Jamie Oliver website hit by malware for a third time
The website of British TV chef, Jamie Oliver has been hit for a third time by malware that potentially infects the computers of visitors to the site.
It is the third attack on JamieOliver.com in four months.
The security company that found the exploit, Malwarebytes says the attack, which redirects users to malicious software, is similar to the previous two.
A spokesperson for Jamie Oliver said they were working "to find the issue".
Malwarebytes says the problem was caused by a link on the site redirecting users to what appears to be a compromised website that contains links to download the malicious code.
Victims without adequate security against such attacks could then find their PCs are compromised with a program running in the background which scans for and steals passwords, sending them on in a report to criminals behind the scam without the users' knowledge.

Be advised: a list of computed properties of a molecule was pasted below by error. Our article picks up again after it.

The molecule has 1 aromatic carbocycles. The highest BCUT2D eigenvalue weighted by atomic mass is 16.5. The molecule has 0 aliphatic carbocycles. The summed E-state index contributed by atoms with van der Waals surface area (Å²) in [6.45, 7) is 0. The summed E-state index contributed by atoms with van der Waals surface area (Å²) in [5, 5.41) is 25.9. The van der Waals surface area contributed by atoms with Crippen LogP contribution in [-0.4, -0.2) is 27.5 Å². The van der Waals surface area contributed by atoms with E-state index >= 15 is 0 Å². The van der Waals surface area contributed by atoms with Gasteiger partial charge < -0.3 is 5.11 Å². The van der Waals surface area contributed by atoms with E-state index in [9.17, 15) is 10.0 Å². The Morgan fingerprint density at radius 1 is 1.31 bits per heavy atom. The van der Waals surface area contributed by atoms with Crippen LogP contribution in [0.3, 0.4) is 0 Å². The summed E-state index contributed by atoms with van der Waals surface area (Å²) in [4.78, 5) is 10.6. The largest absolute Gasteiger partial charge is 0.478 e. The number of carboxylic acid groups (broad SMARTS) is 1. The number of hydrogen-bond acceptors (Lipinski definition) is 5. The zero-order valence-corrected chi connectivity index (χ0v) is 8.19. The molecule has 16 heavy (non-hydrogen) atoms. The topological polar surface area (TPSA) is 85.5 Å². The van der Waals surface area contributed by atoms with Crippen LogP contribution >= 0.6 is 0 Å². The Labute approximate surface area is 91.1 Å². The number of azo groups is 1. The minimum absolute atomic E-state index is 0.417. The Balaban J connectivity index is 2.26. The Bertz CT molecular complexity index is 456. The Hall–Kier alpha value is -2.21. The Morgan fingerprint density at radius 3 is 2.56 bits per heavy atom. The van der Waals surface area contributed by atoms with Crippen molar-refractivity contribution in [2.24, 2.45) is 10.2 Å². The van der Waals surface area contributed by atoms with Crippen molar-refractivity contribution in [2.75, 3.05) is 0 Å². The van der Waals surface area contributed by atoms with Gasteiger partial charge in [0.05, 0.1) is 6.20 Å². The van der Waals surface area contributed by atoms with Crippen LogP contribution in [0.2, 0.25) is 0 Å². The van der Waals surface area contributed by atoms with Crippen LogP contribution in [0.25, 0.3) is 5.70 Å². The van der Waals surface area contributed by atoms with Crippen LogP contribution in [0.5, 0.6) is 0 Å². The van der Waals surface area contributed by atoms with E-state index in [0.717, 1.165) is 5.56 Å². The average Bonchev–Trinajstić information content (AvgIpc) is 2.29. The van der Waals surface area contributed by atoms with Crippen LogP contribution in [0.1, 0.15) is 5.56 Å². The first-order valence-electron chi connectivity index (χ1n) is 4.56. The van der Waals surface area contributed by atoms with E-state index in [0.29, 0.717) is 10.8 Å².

"The team in charge of Jamie Oliver's website has acknowledged the issue and is taking steps to remediate this problem once and for all," the security company told the BBC.
"Obviously no-one in charge of a website likes to see malware come back time and time again. Website malware is a different beast to Windows-based malware.
"The problem is that often people will get rid of the obvious signs (the symptoms)... but not what caused it in the first place."
"We've implemented daily.. malware detection scans, also an industry leading web application firewall to protect against all common security attacks.. which has been blocking numerous hacking attempts," said a spokesperson for the website.
"We're working with a number of security companies to find the issue once and for all. We're also running daily manual checks which have detected and cleaned a number of threats although it's important to note that we have had no reports from any users that have been put at risk."
Malwarebytes said the best way web users could protect themselves from becoming a victim of such attacks was to keep their security software up-to-date.